28 Apr 2022By Ellie Ashton
In my webinar on April 26th 2022, I explored the research and techniques educators can use to break down complex writing tasks and unlock the potential for learners. I discussed the following questions:
- What makes a writing task complex?
- How can these tasks be broken down?
- So what practical steps can you take to impact learners’ literacy?
What makes writing complex?
Every time we ask a learner to write, even if it’s just one sentence, we’re asking them to combine a myriad of different skills. So much has to go on at once to put an idea onto paper.
Writing tasks ask learners to combine multiple aspects of literacy at once. These include planning and editing skills, text generation skills, knowledge about writing itself, grammar techniques, and ambitious vocabulary. Learners need all of these skills to put pen to paper.
And this doesn’t just apply to English. In every subject, learners need to combine prerequisite knowledge of a topic with the writing skills to express ideas.
It is important to consider the purpose of writing in your classroom so that you can support your learners. Sian Warde, Houlton School, commented that she wanted learners to be able to “communicate and influence the world around them” with their writing - this sums up what we all want for our learners, and why breaking down complex writing tasks is so crucial.
1. Knowing what to write
There are three parts to the idea formation stage:
The first step you can take when breaking down complex writing tasks is helping your learners understand what to write. This is the thinking stage. We need to teach our learners to understand the question, as well as the planning techniques to construct a response.
To understand questions across the curriculum, your literacy strategy should focus on incorporating the subject-specific meanings of both Tier 2 and Tier 3 vocabulary. (You can find out more about the vocabulary tiers on our disciplinary literacy blog.)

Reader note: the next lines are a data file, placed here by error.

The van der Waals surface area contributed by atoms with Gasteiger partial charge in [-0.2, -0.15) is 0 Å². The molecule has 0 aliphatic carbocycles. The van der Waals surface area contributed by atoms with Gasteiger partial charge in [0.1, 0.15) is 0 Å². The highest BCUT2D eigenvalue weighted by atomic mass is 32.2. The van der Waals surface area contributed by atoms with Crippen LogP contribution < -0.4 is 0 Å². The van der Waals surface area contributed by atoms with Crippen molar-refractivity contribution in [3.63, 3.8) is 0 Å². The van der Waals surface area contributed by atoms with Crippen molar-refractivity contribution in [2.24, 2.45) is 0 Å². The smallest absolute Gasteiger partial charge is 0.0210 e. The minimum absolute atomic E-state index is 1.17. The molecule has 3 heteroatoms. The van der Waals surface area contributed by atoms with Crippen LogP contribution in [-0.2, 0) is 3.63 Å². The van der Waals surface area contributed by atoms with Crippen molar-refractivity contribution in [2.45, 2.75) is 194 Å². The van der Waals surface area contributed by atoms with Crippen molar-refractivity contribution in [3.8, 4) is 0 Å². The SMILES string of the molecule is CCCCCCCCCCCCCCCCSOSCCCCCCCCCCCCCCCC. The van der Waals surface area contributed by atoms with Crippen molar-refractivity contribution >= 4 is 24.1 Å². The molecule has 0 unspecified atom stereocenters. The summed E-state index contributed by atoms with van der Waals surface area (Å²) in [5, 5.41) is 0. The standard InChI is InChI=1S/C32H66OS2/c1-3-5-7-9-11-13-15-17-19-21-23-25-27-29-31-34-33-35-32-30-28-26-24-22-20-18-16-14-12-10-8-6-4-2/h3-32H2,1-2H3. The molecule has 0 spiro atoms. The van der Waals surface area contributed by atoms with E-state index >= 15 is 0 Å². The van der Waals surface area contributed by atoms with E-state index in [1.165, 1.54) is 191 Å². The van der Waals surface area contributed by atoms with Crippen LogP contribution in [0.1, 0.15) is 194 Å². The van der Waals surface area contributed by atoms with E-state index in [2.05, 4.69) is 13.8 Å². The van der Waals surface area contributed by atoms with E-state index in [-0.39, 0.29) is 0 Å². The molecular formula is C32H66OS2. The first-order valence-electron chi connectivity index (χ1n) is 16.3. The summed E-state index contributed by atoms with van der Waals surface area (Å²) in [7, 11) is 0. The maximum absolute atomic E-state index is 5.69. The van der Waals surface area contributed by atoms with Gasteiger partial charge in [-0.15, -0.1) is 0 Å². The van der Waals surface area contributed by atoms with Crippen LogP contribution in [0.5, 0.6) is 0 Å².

Different subjects use the same piece of vocabulary in unique contexts. Let’s take the word “evaluate” for example. This word is used in six different ways with six different writing styles across the curriculum.
For learners to write well, and to meet the needs of different questions, they have to understand what to write - this helps them break down the complexity of the writing task.
To motivate your learners and remove that fear of the blank page, provide a linear and simple approach to planning. This could be a single paragraph outline, a P.L.A.N approach, some explicit teaching of topic sentences, anything that works! This is especially supportive in extended writing. The important thing to remember is to choose a planning strategy that works for you, your learners and your subject context.
Find just some of the many possibilities to differentiate and personalise teaching of planning on my webinar slides:
2. Knowing how to write it
The January 2022 Reading Framework for Teaching the foundations of literacy states that “children’s writing generally develops at a slower pace than their reading”. To write sentences in a clear, effective way, learners need a strong foundation of grammar and spoken English.
Alex Quigley, 2022
Comprehension, reading, oracy, study skills and grammar all work together to support learners’ writing (The Writing Revolution, Judith C. Hochman and Natalie Wexler) - this is why these tasks are so complex, but have such potential for improving literacy.
Explicit writing instruction helps you and your learners:
- Identify comprehension gaps
- Boost reading
- Enhance speaking ability
- Improve organisation and study skills
- Develop analytical capability
This explicit writing instruction comes down to word level, sentence level and whole-text instruction - these are manageable chunks that can help your learners retain content, and experiment with language.
In my webinar, I give a few examples of “Do Now” activities you can use at the start of class to get learners thinking about how sentences fit together, or how two sentences are different from one another. Feel free to use these as a springboard for your own activities. I would really recommend considering the writing needs of your particular learners and subject when planning these activities.